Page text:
The Time Scavengers Internship was something I excitedly took on because I wanted to learn more about sci-comm while earning some summer cash. What I did not expect was to learn from people who have made an impact in science communication and hear their personal stories. This was a unique opportunity for me to see that I can blend my passions for studying origins, philosophy and religion with my enthusiasm for science. The first speaker, Riley Black, is my sci-comm hero. Her book, My Beloved Brontosaurus, was a huge part in my realization that science and storytelling can intertwine. The second speaker, Dr. Liz Hare, talked about accessibility and making figures/images/graphs interpretable for people who cannot see them. Her overarching theme of accessibility was really insightful because it points to a role of connection that is overlooked by people who are not disabled. Another speaker, Priya Shukla, spoke about embracing our individual pasts and experiences because they can deepen the meanings of our scientific work. This was affirming to me, as I have always been hesitant to share my religious background in a scientific setting. I want to embrace my unique position and hopefully be helpful to those who may also be navigating similar journeys. The more I am in the academic/scientific community, the more I see people who want to connect with others, and I am learning to be more vulnerable in sharing my story. The more I have learned to let down the walls of protection, the more connection I’ve been able to have with others and learn from them. 

Science writers, professors, and content creators these days all punctuate the same point: science is for everyone, and we can connect with each other through it, a shift that I think is a positive move for the community. Our stories matter and the science we are interested in and want to pursue is affected by our past, the culture we live in, and how we see the world around us. Science is not objective because people carry their experiences with them, and understanding this idea allows “doing science” to reach further depths than the raw numbers or data would by themselves.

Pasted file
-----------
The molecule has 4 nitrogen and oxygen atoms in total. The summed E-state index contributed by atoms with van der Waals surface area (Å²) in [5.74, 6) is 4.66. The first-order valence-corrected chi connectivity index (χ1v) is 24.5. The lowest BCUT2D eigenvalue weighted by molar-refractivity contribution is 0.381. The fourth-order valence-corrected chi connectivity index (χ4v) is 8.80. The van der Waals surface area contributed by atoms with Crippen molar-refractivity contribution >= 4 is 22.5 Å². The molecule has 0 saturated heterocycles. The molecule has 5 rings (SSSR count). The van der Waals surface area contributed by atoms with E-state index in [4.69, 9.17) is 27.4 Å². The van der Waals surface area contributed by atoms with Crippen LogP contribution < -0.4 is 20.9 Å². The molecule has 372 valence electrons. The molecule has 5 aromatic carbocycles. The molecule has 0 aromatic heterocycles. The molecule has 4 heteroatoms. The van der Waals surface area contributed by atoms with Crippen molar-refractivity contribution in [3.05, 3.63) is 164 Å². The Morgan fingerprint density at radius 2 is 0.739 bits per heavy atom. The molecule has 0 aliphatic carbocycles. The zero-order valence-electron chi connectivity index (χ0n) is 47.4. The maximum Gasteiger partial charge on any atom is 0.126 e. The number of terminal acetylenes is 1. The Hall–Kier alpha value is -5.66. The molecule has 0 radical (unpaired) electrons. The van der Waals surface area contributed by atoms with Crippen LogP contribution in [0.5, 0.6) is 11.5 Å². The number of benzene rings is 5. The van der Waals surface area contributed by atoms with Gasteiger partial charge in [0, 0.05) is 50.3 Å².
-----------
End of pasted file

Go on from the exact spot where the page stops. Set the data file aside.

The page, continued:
Since learning to become a better science communicator, my goal is to help others enjoy science and see the stories it offers us about ourselves, how we got here, and what we can learn about our past. Learning to see science communication as a way to connect with people brings a richness and unifying feeling, that we can begin to understand something bigger than all of us. 

A woman in her early twenties is sitting at a desk, wearing black-rimmed glasses and holding a journal that says “I dig it”, with an ichthyosaur on the cover. She has mid-length brown hair, an Allosaurus tattoo on her right arm, an ammonite tattoo on her left, and she is confidently smiling at the camera.